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We often hear that meteors are tiny — a speck of dust or, at most, a pebble — and that the size of a meteor trail is based on how big the particle is. But what about the speed of the object? And do certain materials cause more light than others?

Sunil Paul, San Francisco
ASYSK1116_02
Meteors can appear better and have different colors depending on their size, speed, and composition.
Tony Hallas

Meteors (the streak of light you see) are indeed caused by particles that are much smaller than most people expect! These particles, most of which are thought to be a mixture of ice and dust, are called meteoroids. The majority of meteors you see are caused by meteoroids only as big as a grain of sugar or a pea; the very brightest (fireballs) are produced by meteoroids about the size of a golf ball.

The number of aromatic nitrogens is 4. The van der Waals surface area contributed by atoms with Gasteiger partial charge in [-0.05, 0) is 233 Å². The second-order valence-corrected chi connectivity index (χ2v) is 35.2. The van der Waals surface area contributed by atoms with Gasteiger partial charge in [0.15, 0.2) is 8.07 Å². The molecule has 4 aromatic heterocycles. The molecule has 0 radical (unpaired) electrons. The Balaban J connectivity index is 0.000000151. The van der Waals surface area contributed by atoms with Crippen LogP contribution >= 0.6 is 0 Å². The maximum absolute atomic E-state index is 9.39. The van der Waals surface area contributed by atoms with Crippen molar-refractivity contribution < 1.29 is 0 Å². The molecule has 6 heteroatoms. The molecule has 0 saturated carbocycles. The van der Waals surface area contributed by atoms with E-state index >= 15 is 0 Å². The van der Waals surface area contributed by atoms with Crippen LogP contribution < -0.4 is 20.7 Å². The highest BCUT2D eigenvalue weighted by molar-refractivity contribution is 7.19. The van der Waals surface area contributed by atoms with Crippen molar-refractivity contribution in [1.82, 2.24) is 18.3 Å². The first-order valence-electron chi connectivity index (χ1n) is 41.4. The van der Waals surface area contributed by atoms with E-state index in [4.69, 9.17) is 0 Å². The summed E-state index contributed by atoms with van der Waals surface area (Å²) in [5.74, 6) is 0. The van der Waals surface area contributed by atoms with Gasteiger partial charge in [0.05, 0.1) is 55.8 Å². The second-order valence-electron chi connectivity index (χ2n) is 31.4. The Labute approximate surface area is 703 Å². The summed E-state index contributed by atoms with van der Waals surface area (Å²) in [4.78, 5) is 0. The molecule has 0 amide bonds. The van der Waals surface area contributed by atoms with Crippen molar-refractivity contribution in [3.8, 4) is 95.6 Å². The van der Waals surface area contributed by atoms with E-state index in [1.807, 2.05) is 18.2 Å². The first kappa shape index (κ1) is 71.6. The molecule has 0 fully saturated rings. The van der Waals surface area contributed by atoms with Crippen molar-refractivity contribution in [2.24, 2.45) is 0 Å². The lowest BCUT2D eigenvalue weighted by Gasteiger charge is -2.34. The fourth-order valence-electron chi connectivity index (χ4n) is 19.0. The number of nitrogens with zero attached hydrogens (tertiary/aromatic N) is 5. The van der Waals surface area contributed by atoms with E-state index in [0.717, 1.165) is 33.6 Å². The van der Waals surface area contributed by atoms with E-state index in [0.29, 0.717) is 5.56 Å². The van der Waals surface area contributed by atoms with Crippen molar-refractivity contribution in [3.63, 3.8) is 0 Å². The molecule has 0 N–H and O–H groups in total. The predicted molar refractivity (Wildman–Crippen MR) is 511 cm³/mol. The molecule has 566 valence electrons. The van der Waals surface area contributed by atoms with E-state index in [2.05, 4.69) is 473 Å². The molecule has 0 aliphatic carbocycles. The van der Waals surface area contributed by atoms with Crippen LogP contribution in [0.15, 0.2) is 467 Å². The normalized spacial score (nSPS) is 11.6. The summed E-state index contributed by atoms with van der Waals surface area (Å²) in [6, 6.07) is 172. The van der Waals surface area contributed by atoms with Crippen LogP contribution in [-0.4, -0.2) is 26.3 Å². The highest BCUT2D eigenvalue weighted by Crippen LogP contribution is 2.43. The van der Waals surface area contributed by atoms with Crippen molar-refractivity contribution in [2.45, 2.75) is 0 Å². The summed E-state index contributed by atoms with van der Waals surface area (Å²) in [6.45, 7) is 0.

You are right to think that speed plays a role in how bright the streak of light is. The amount of light produced is a small fraction of the energy produced, which goes as mass times velocity squared. Thus, if a meteoroid doubles its mass, it will double its brightness, but if it doubles its speed, it quadruples its brightness. We take this into account when estimating the size or mass of a meteoroid from the light it produces — knowledge of the meteoroid’s speed is very important in this calculation.

The question of materials is a more complicated one. The effect on brightness from the material is minor compared with the energy of the meteoroid; however, it can change the color you notice in the meteor. Different materials ionizing (what happens when the meteoroid burns up) in the atmosphere can cause a meteor to appear in different colors. For example, ionized oxygen appears green, sodium is yellow, and magnesium is blue-white.

 

Rhiannon Blaauw  
All Points Logistics/  
NASA Meteoroid Environment Office   
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